When I think of trans- forming justice, I think of the way that we are with each other. Transforming justice calls for remembering how important our interconnectedness is. It challenges us to break out of patterns that are comfortable in a way that is ripe for a spiritually centered, community-driven movement. When I say spiritually centered, I don’t mean religion, but movement of people’s spirit and energy. That is not just about sunshine and rainbows. It is a call to be in wholeness with ourselves and with each other. So when I think of justice, I think about how we ‘be’ with each other — how everyone can be fully in their wholeness.
Sarah Curtiss (she/her) is co-executive director of Men as Peacemakers.
The traditional idea of justice is about righting a wrong. My laptop was stolen when I was barely 16 and it was returned to me by police. I felt restored. I yelled, “Justice!” This was my simplistic understanding of the term. I did not know at the time that I would be going to marches years later and screaming “Justice!” for Jamar Clark, Philando Castile, Myon Burrell, or George Floyd. The police could not give back Jamar Clark’s life, or give back the 18 years Myon lost in the prison system.
The justice we demand has to be for systemic policy change and social change, so that no other person would lose their life to an unjust system or a prejudiced cop. Transformative justice addresses the status quo when it is inherently unjust and unfair. Now is the time to stand up and be bold.
Angela Rose Myers (she/her) is president of the Minneapolis NAACP.
Within the Asian community, the darker you are, the less social status you have. There are perceptions around lack of privilege and prestige with being a dark- colored Asian.
Regarding transformative movements, I believe we fall into the trap of having one kind of leader and one voice. That is a white supremacist framework and structure of power. Building inclusive power and leadership is where we can start dismantling the power structure that only allows one type of person to be the face of an issue.
ThaoMee Xiong (she/her) is co-leader of MaivPAC, the first Hmong American women’s PAC in the country.
I just started working on a campaign for the Page Amendment. It is an education equity amendment to the Minnesota state constitution. It is rooted in the belief that all children in Minnesota have a right to quality public education. Right now we do not have that in our state. When we look at educational inequity and disparity, we know it is Black, Indigenous, people of color, and rural folks, who are affected. Working on a constitutional amendment would make it a right for all children in Minnesota to receive a quality public education.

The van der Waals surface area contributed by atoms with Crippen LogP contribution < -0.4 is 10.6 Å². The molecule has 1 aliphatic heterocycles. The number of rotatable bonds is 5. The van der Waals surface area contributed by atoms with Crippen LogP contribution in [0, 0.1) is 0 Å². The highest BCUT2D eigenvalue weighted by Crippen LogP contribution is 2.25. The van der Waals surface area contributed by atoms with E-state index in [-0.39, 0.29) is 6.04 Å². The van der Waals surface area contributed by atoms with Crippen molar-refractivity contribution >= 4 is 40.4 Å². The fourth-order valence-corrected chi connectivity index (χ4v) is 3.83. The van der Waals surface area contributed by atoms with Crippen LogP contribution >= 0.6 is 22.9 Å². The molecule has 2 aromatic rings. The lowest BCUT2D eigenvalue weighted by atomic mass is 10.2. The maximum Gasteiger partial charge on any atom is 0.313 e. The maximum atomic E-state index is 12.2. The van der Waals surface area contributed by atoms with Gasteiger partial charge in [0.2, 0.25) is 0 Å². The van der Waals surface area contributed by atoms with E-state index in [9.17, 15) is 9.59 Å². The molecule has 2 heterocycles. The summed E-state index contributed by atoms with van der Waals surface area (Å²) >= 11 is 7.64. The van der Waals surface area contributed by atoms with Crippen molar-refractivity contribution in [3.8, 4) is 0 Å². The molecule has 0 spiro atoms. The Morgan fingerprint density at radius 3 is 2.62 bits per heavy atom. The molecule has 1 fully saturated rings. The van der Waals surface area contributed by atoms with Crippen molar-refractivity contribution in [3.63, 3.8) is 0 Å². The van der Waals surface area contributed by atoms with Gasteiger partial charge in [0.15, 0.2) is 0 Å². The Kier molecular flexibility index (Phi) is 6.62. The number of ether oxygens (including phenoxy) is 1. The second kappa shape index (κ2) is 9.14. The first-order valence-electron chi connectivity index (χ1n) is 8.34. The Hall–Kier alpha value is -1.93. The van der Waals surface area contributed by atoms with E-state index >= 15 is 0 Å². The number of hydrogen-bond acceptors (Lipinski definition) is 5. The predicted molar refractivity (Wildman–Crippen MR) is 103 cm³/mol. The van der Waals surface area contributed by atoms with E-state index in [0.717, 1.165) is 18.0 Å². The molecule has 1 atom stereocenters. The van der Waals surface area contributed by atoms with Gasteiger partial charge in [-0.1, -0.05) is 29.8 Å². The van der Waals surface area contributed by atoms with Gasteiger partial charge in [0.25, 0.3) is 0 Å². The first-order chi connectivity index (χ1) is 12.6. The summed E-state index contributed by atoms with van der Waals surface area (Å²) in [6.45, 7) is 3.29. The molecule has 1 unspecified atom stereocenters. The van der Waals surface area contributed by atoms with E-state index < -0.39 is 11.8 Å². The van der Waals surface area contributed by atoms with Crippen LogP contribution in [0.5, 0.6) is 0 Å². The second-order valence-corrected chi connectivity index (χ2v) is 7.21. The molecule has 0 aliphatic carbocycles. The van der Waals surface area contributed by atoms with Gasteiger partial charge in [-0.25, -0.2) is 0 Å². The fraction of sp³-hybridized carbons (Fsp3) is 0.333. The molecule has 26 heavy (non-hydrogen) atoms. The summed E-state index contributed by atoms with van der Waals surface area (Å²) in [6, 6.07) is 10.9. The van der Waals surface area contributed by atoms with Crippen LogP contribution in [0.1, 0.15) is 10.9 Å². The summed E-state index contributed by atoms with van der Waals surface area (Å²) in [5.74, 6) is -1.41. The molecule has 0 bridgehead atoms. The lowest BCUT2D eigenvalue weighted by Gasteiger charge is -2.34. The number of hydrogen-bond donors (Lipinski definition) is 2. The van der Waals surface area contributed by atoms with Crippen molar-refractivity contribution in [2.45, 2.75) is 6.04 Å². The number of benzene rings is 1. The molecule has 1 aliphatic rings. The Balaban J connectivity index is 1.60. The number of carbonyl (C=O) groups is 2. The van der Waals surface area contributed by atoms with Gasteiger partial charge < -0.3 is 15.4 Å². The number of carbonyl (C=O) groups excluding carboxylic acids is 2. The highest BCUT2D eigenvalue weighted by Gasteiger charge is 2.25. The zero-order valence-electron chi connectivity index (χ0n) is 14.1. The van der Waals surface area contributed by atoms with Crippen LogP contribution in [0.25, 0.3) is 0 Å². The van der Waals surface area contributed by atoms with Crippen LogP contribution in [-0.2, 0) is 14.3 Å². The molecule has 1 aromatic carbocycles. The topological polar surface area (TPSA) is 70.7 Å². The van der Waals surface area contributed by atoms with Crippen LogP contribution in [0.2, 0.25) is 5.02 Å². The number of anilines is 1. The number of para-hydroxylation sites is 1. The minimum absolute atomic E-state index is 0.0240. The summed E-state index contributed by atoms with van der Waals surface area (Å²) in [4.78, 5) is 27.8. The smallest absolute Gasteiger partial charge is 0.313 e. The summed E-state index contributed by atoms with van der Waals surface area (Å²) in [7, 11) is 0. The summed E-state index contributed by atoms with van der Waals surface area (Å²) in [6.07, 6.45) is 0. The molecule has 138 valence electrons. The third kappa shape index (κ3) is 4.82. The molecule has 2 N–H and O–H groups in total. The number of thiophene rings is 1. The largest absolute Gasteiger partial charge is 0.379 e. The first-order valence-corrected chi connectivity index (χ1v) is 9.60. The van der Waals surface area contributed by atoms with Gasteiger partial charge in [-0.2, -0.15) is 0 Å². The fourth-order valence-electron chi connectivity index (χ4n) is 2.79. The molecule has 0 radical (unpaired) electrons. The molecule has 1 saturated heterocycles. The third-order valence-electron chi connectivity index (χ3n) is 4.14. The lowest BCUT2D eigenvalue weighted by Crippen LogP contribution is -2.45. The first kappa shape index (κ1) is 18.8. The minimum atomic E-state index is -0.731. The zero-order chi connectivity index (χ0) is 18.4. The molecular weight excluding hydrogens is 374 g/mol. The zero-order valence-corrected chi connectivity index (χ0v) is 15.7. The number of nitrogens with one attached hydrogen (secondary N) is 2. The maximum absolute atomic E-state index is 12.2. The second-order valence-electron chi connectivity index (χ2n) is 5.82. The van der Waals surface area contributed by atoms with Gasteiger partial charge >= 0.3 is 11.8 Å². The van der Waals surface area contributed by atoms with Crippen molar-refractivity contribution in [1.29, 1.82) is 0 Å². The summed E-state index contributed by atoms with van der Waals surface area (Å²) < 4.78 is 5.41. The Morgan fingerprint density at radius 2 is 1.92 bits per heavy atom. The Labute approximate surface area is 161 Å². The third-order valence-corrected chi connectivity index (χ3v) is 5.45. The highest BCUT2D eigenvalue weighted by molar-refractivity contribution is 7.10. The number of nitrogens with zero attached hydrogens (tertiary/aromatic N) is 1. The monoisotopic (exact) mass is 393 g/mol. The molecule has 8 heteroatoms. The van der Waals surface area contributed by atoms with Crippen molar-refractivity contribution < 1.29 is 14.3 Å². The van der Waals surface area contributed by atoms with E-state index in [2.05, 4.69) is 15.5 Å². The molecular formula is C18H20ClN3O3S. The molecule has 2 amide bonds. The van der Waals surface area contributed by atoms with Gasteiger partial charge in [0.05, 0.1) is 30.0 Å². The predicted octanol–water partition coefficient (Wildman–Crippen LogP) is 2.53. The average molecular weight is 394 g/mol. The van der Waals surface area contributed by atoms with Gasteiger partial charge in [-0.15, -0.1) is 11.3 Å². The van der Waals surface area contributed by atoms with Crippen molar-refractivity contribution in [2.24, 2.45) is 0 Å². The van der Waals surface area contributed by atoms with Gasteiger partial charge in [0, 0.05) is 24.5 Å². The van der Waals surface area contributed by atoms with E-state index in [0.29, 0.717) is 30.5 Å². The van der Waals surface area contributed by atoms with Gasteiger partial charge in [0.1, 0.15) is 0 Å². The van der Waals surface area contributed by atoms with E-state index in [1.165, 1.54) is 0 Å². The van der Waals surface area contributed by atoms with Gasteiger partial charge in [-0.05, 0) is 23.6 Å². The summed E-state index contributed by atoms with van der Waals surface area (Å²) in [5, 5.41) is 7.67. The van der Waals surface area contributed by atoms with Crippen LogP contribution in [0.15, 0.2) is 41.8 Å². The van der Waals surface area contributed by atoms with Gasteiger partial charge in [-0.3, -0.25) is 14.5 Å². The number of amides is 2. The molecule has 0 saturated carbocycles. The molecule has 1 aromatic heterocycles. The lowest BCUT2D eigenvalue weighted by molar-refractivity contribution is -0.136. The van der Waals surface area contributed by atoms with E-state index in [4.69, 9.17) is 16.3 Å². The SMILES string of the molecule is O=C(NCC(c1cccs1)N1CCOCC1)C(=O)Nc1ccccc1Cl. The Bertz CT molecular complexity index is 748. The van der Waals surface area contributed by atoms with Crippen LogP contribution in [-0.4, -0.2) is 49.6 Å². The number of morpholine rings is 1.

Nevada Littlewolf (she/her) is executive director and campaign manager for Our Children MN.
Transformative justice means that we want our neighbors involved, whether or not they have degrees or understand the same language as us. Transforming justice means that we are willing to put those things aside and recognize that, in order to truly evolve our world to a place where everyone is getting what they need, we need to be willing to leave our egos at the door. We need to be willing to ensure that we are taking the time to have necessary and difficult conversations with those around us so that they are able to understand where we are coming from.
Transformative justice asks us to not assume the worst in one another. It asks us to acknowledge when harm is done that we can work alongside one another to repair it so that we are able to truly undergo a beautiful metamorphosis.
Teighlor McGee (they/them) is access and community engagement director for Women for Political Change.
In the Hmong community, we have an organization called the 18-Clan Council, which operates like a cultural justice system. When requested, they mediate in situations such as family disputes. The organization I look to, however, for powerful work in transformation is Casa de Esperanza. In domestic violence, they involve men to talk about the stressors causing issues of violence. They offer kiosks for men to use as resources and to find work. They find it does sometimes lead to less stress in the household and less violence. Their work to improve women’s lives is pioneering.
Terri Thao (she/her) is program director at Nexus Community Partners; Casa de Esperanza was profiled in our February 2021 issue.
The majority of my childhood was spent helping my parents with the motel they owned. I recall in fourth grade seeing how back-breaking labor weakened my mother’s body. I asked why she had not seen a doctor. Sighing in exhaustion, my mother revealed that being a non-citizen meant she could not receive state-funded healthcare like Medicaid. My dream is to become an immigration attorney to help transform our justice system. That way the law can finally value us.
Monali Bhakta (she/her) is a Midwest Fellow with Ignite National.
In baking, there is a recipe which brings together everything necessary to make a cake. Likewise, a just society needs a recipe that will bring about a new way of healing. When harm is inflicted, it is not just against the state, but against the entire community. Therefore, the recipe for justice needs to include all the stakeholders — those who were harmed, those who caused the harm, appropriate professionals, and community members coming together to determine the consequence of the crime. All of them, working together using a restorative process, can create the healing pathway.
Pat Thalhuber is a Circle Keeper and co-author of “Building a Home for the Heart: Using Metaphors in Value-Centered Circles”